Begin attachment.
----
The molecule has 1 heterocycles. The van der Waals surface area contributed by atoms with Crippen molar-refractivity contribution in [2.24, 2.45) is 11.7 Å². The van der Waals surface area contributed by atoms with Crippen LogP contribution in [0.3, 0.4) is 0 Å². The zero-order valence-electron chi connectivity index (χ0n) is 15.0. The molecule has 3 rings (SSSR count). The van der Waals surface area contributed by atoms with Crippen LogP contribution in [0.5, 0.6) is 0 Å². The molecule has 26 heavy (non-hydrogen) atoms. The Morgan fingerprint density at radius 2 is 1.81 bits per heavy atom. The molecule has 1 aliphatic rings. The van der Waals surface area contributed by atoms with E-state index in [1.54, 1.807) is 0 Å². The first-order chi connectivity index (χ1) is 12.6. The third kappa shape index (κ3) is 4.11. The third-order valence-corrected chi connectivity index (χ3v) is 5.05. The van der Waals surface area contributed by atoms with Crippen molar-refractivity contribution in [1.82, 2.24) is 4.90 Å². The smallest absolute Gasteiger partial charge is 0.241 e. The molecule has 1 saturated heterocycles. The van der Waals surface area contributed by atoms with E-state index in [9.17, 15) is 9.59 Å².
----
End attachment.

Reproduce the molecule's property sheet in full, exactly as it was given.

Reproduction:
The molecule has 1 heterocycles. The van der Waals surface area contributed by atoms with Crippen molar-refractivity contribution in [2.24, 2.45) is 11.7 Å². The van der Waals surface area contributed by atoms with Crippen LogP contribution in [0.3, 0.4) is 0 Å². The zero-order valence-electron chi connectivity index (χ0n) is 15.0. The molecule has 3 rings (SSSR count). The van der Waals surface area contributed by atoms with Crippen LogP contribution in [0.5, 0.6) is 0 Å². The molecule has 26 heavy (non-hydrogen) atoms. The Morgan fingerprint density at radius 2 is 1.81 bits per heavy atom. The molecule has 1 aliphatic rings. The van der Waals surface area contributed by atoms with E-state index in [1.54, 1.807) is 0 Å². The first-order chi connectivity index (χ1) is 12.6. The third kappa shape index (κ3) is 4.11. The third-order valence-corrected chi connectivity index (χ3v) is 5.05. The van der Waals surface area contributed by atoms with Crippen molar-refractivity contribution in [1.82, 2.24) is 4.90 Å². The smallest absolute Gasteiger partial charge is 0.241 e. The molecule has 1 saturated heterocycles. The van der Waals surface area contributed by atoms with E-state index in [9.17, 15) is 9.59 Å².